Finding new ways of recycling and reusing products in everyday life can be exhausting. However, glass is a product that requires little effort to reuse. Discovered more than 5000 years ago, glass is 100 per cent recyclable, and being a sustainable product, it retains its quality and has a number of multi-purpose uses. But what happens to glass waste? Due to high costs of transportation and recycling, a significant portion of glass, whether it’s broken or not, goes straight to landfill.
Finding new ways to recycle material that would otherwise contribute to landfill is becoming increasingly important. While glass as a complete product is extremely useful, waste glass is challenging to recycle. Due to various contaminants such as soil, metal or paper, and, in the Tropics, a lack of local recycling plants coupled with high transportation costs, waste glass is another environmental burden. Waste glass joins the list of non-biodegradable materials that take a long time to break down naturally.
One would think that an easy solution to this problem would be not to break any glass — ever. With glass consumption in Australia increasing at an annual average rate of 6.7 per cent since 2011, this solution may not be the most viable. Cairns Regional Council collects around 5000 tonnes of glass waste annually with about 45-50 per cent of this glass recovered and recycled into different forms. The remaining glass, generally in the form of fine glass particles — around 2600 tonnes per year, cannot be recycled and is destined for landfill.
The Council is searching for sustainable options to recycle this large amount of glass fines, and PhD student Nafisa Tamanna under the supervision of Dr Rabin Taladhar, senior lecturer at JCU, is intent on providing a solution.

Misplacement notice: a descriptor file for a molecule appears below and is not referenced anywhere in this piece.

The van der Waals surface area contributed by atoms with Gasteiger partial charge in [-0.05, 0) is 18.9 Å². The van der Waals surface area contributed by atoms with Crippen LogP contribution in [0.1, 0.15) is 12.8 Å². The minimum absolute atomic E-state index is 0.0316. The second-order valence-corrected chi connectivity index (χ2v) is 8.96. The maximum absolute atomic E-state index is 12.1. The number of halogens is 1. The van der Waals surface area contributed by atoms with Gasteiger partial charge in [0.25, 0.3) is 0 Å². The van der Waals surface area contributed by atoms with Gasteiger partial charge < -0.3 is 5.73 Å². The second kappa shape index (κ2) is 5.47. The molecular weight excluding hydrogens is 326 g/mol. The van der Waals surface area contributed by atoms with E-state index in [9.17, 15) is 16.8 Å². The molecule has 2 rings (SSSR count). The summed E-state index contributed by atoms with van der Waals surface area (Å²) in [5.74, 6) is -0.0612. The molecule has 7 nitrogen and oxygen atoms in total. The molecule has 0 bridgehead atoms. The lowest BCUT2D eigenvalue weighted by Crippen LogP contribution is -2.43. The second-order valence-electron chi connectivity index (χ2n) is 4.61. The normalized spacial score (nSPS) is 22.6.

Nafisa’s love of civil engineering and desire for creating a more sustainable product drives her research project. “I have had a strong interest in reusable or recyclable materials since my undergraduate studies in civil engineering. My interest further developed during my Master’s degree in which I have studied the feasibility of using recycled glass waste as a partial cement replacement in concrete,” she says.
“I chose to complete my Doctorate with JCU as I was looking for academics who could help me find out more about working with glass as a recyclable material,” she says. “Dr Tuladhar has great links with the community, both locally and internationally, which means I am able to collaborate with Cairns Regional Council and Pioneer North Queensland – a local concrete manufacturer. Collaboration with the Council and local concrete company ensures that the research is translational and the sustainable concrete we develop through this research will be implemented in the field.”
Nafisa’s PhD project continues on the work she started during her Master’s degree analysing the viability of using waste glass in concrete, partially replacing the use of sand and cement. “We already know that this is possible. The challenge is to determine the exact ratio of waste glass needed to replace the use of cement and sand,” says Nafisa.
Why exactly is using glass in concrete a big deal?
Concrete is the second most used material by humankind — second only to water. Annually Australia alone uses approximately 25 million cubic meters of concrete. That’s around 10,000 Olympic sized swimming pools per year.
Concrete, however, has its own environmental challenges. Mixing stone, sand, cement and water is the traditional recipe for producing concrete. Production of cement is a highly energy intensive process accounting for 5 per cent of the total CO2 emissions from human activities — one tonne of cement releases one tonne of CO2 into the atmosphere.
With a ratio of 1:1 for cement manufacturing and the significant depletion of sand as a natural resource, the need for action is now.
Nafisa’s research is vital for the development of a sustainable concrete mix. Using the links with the local community and Dr Tuladhar’s international connections, Nafisa aims to present a solution to produce sustainable concrete intended for use in light-weight concrete works such as footpaths, and precast concrete elements like drainage pits, kerbs and culverts.
“Being able to recycle a proportion of glass waste into concrete as sand or cement replacement provides a whole new opportunity for recycling glass waste and reduces the amount of waste going to landfill,” Nafisa says. “Furthermore, use of recycled glass in concrete contributes towards sustainable development by reducing the consumption of natural sand and cement.”
Nafisa’s research is one-step to creating a more sustainable future. For inspiration on how you can make your own difference, discover an abundance of tips from TropEco.
Feature image: Shutterstock